Myth: Monitoring Of Animal Welfare In Meat Plants Is Inadequate


No other sector of animal agriculture has the level of oversight that the U.S. meat packing industry has. Under the Humane Slaughter Act 1, all livestock must be treated humanely. They must be given water at all times, given feed if they are held at a plant for an extended period and they must be handled in a way that minimizes stress. Federal veterinarians monitor animal handling continually and may take a variety of actions — including shutting a plant down — for violations.

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In addition, in the late 1990s, a thriving commercial auditing business evolved based upon standards written for the industry by animal welfare expert Temple Grandin, Ph.D., professor of animal science at Colorado State University. Independent auditors evaluate plants for major retail grocery and restaurant chains according to Grandin’s standards to provide additional oversight. Failed audits can result in lost contracts.

Beyond federal and commercial compliance, extensive research has shown that humane handling of livestock creates better finished products. Rough handling can cause bruises that need to be trimmed. It also causes quality defects like pale, soft, watery pork and blood spots in beef. These are direct costs to meat companies.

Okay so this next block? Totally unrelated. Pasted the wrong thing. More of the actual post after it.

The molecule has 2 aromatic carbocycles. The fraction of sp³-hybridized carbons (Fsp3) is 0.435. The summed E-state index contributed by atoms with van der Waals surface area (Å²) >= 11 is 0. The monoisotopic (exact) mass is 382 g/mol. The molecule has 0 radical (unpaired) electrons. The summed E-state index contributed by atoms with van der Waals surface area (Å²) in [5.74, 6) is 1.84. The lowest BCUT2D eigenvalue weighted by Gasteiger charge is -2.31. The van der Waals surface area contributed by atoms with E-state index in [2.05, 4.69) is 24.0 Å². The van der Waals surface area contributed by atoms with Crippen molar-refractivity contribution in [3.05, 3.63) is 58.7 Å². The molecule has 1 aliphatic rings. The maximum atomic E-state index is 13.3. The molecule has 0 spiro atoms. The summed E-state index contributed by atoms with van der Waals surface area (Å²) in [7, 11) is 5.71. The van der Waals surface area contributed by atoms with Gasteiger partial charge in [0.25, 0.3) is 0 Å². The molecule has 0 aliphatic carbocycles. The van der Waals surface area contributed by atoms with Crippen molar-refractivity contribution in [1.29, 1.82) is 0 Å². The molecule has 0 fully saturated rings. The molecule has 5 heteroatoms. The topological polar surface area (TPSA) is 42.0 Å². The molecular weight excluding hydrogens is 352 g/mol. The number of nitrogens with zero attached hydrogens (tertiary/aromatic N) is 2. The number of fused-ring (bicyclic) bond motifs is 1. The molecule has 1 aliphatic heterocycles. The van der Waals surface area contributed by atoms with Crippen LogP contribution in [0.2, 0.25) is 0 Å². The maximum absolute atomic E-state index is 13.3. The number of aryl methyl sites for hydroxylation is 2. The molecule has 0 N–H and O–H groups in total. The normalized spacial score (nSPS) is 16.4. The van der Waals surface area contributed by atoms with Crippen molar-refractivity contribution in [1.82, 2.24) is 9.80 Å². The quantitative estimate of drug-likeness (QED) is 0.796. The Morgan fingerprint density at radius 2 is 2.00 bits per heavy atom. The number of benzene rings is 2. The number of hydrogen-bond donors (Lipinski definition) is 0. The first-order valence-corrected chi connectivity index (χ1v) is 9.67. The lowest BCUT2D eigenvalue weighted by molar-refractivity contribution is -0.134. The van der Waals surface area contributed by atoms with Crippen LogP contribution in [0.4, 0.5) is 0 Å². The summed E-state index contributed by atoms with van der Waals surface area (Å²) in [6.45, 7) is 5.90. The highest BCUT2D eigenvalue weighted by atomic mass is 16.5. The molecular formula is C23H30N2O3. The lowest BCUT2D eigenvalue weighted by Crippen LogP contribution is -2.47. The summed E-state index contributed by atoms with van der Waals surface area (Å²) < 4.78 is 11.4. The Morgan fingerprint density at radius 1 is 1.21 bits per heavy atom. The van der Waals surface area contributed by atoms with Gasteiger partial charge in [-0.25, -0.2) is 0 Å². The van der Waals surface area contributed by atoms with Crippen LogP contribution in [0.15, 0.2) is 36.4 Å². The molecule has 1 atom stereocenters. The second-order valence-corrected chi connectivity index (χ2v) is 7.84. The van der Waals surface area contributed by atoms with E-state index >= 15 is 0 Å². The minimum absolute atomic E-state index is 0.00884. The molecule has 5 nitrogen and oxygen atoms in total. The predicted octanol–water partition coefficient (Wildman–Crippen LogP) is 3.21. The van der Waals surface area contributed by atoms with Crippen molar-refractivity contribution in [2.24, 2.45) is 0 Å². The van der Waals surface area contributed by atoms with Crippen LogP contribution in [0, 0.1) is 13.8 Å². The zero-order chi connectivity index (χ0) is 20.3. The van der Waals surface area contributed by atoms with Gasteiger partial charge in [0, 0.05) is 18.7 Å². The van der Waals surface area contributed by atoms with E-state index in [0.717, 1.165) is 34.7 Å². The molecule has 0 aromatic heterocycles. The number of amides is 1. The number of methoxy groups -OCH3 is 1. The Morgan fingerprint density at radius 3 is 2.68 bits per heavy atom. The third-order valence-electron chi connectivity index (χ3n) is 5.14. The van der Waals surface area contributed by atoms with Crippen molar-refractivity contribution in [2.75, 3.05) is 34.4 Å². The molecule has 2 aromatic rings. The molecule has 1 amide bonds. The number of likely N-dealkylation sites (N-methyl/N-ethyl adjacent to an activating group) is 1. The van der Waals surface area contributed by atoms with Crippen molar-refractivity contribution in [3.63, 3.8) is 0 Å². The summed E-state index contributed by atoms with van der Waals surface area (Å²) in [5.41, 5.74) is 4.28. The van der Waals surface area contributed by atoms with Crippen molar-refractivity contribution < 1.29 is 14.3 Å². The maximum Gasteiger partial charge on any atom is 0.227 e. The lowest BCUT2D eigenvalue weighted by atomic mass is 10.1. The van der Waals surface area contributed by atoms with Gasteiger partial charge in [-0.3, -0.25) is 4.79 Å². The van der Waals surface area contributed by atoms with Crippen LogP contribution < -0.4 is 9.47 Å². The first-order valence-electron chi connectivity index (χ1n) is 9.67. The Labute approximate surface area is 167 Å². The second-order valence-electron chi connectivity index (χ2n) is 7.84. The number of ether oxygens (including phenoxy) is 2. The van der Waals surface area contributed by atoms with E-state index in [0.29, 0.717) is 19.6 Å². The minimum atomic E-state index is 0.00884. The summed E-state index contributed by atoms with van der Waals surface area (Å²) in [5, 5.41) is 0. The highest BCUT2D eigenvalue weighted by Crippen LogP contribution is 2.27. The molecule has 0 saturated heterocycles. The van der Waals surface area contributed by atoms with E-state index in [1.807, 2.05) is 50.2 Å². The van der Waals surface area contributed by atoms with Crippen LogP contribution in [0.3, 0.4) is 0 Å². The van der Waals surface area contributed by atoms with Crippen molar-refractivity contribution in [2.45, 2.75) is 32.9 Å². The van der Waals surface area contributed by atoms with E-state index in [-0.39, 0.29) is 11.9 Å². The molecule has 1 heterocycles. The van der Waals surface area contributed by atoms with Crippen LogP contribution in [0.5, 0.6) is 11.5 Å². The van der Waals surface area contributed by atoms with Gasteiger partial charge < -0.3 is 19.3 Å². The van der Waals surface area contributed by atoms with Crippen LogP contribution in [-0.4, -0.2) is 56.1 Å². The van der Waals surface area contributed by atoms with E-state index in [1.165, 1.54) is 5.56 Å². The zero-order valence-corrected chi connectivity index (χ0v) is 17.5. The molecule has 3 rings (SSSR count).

Strong ethical, regulatory and economic incentives exist to handle animals humanely.

While there have been instances in which those handling livestock in plants and farms have failed to meet these standards, it is important to remember that these are the exceptions. The industry has a demonstrated commitment to animal welfare and data collected by Dr. Grandin has shown a sustained improvement over time in welfare indicators. 2

  1. Pub.L. 85-765, § 2, Aug. 27, 1958, 72 Stat. 862; Pub.L. 95-445, § 5(a), Oct. 10, 1978, 92 Stat. 1069.
  2. Vogel, K. and Grandin, T., 2009 Restaurant Animal Welfare and Humane Slaughter Audits in Federally Inspected Beef and Pork Slaughter Plants in the U.S., 2009 (accessed July 27, 2010).